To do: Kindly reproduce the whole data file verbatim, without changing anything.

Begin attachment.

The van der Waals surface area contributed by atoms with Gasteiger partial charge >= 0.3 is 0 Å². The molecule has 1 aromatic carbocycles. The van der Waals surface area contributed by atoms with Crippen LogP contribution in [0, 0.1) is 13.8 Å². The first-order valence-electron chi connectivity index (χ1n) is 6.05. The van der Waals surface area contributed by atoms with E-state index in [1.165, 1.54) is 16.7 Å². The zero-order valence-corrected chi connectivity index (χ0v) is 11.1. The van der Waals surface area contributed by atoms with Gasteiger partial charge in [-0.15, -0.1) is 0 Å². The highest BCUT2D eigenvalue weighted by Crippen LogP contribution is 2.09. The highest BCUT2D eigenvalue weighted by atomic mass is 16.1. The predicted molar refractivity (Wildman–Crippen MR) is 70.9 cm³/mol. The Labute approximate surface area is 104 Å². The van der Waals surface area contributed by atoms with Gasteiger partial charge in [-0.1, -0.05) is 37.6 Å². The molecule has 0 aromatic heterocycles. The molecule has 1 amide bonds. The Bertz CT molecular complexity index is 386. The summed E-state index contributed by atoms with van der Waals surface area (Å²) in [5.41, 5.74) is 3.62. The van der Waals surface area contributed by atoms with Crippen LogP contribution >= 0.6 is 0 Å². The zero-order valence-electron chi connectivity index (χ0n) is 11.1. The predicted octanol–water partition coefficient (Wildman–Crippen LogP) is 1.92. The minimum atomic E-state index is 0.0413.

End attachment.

The van der Waals surface area contributed by atoms with Gasteiger partial charge >= 0.3 is 0 Å². The molecule has 1 aromatic carbocycles. The van der Waals surface area contributed by atoms with Crippen LogP contribution in [0, 0.1) is 13.8 Å². The first-order valence-electron chi connectivity index (χ1n) is 6.05. The van der Waals surface area contributed by atoms with E-state index in [1.165, 1.54) is 16.7 Å². The zero-order valence-corrected chi connectivity index (χ0v) is 11.1. The van der Waals surface area contributed by atoms with Gasteiger partial charge in [-0.15, -0.1) is 0 Å². The highest BCUT2D eigenvalue weighted by Crippen LogP contribution is 2.09. The highest BCUT2D eigenvalue weighted by atomic mass is 16.1. The predicted molar refractivity (Wildman–Crippen MR) is 70.9 cm³/mol. The Labute approximate surface area is 104 Å². The van der Waals surface area contributed by atoms with Gasteiger partial charge in [-0.1, -0.05) is 37.6 Å². The molecule has 0 aromatic heterocycles. The molecule has 1 amide bonds. The Bertz CT molecular complexity index is 386. The summed E-state index contributed by atoms with van der Waals surface area (Å²) in [5.41, 5.74) is 3.62. The van der Waals surface area contributed by atoms with Crippen LogP contribution >= 0.6 is 0 Å². The zero-order valence-electron chi connectivity index (χ0n) is 11.1. The predicted octanol–water partition coefficient (Wildman–Crippen LogP) is 1.92. The minimum atomic E-state index is 0.0413.